Improvisation Skills


Improvisation is based on skills such as listening, spontaneity, and supporting others. These skills can help improve communication, leading to healthy relationships and personal wellbeing for patients, clinicians, and - well, humans! 

Skills of improvisation include paying attention, focus, perception of cues, adaptation, memory, creativity, reflection, spontaneity, and acceptance (among many others). Improvisation enables you to think on your feet and make positive contributions to your conversations with others.

Together, these skills help you navigate through challenging and unpredictable interactions in a way that improves empathy, connection, and wellbeing.

What about comedy? The goal of improv in medicine is actually not comedy; it's about collaboration. Laughter often comes naturally when we communicate with spontaneity and authenticity, which are essential improvisation qualities.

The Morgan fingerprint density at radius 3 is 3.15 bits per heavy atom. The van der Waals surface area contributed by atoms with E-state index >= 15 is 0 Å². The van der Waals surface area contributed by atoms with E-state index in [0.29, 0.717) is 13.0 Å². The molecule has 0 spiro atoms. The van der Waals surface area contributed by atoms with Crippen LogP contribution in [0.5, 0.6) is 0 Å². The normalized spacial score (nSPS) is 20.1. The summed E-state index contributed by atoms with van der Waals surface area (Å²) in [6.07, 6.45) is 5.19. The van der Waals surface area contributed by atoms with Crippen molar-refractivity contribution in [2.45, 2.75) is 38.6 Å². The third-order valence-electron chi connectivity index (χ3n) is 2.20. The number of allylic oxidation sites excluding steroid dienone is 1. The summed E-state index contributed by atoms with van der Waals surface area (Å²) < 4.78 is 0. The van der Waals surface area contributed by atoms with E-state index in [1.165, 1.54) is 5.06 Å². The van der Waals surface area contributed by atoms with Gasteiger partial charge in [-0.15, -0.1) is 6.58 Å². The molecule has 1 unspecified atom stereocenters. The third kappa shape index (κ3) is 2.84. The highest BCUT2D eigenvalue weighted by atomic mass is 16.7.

Medical Improv

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Medical improvisation (aka "medical improv" or "medimprov") is the adaptation of improvisational theatre teaching methods to the context of medicine, in order to improve cognition, communication, and teamwork. 

Med Improv Exercises are dynamic, interactive, and 100% participatory. They break down the complex art of communication into basic building blocks – like how to express or perceive emotion, or how to modulate eye contact – and help learners practice them until each fundamental skill is solid. 

Med Improv Principles capture the "spirit of improv." Examples of such principles or "rules" include "Yes, and" or "Listen and remember," or "Take care of each other; make each other look good." Improvisors strive to embody these principles, which can help them develop their skills. 




  • Yes, And
  • Support each other
  • There's no mistakes, only gifts & opportunities
  • Embrace uncertainty
  • You have everything you need